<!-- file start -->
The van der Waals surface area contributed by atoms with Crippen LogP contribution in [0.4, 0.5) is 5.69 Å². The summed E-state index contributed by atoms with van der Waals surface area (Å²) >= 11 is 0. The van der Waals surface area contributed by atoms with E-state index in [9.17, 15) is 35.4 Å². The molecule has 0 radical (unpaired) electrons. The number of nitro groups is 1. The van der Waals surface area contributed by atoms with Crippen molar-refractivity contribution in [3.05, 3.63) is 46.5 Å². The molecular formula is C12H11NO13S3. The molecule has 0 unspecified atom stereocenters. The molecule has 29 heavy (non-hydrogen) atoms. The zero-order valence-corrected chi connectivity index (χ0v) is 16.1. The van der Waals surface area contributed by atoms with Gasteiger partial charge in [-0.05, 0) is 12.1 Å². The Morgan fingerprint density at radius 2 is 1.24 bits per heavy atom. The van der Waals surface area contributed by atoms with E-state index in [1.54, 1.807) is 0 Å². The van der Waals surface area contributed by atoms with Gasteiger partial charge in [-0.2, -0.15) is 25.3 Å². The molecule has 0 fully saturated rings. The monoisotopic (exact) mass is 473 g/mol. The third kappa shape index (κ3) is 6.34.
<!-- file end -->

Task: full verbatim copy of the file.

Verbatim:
The van der Waals surface area contributed by atoms with Crippen LogP contribution in [0.4, 0.5) is 5.69 Å². The summed E-state index contributed by atoms with van der Waals surface area (Å²) >= 11 is 0. The van der Waals surface area contributed by atoms with E-state index in [9.17, 15) is 35.4 Å². The molecule has 0 radical (unpaired) electrons. The number of nitro groups is 1. The van der Waals surface area contributed by atoms with Crippen molar-refractivity contribution in [3.05, 3.63) is 46.5 Å². The molecular formula is C12H11NO13S3. The molecule has 0 unspecified atom stereocenters. The molecule has 29 heavy (non-hydrogen) atoms. The zero-order valence-corrected chi connectivity index (χ0v) is 16.1. The van der Waals surface area contributed by atoms with Gasteiger partial charge in [-0.05, 0) is 12.1 Å². The Morgan fingerprint density at radius 2 is 1.24 bits per heavy atom. The van der Waals surface area contributed by atoms with E-state index in [1.54, 1.807) is 0 Å². The van der Waals surface area contributed by atoms with Gasteiger partial charge in [-0.2, -0.15) is 25.3 Å². The molecule has 0 fully saturated rings. The monoisotopic (exact) mass is 473 g/mol. The third kappa shape index (κ3) is 6.34.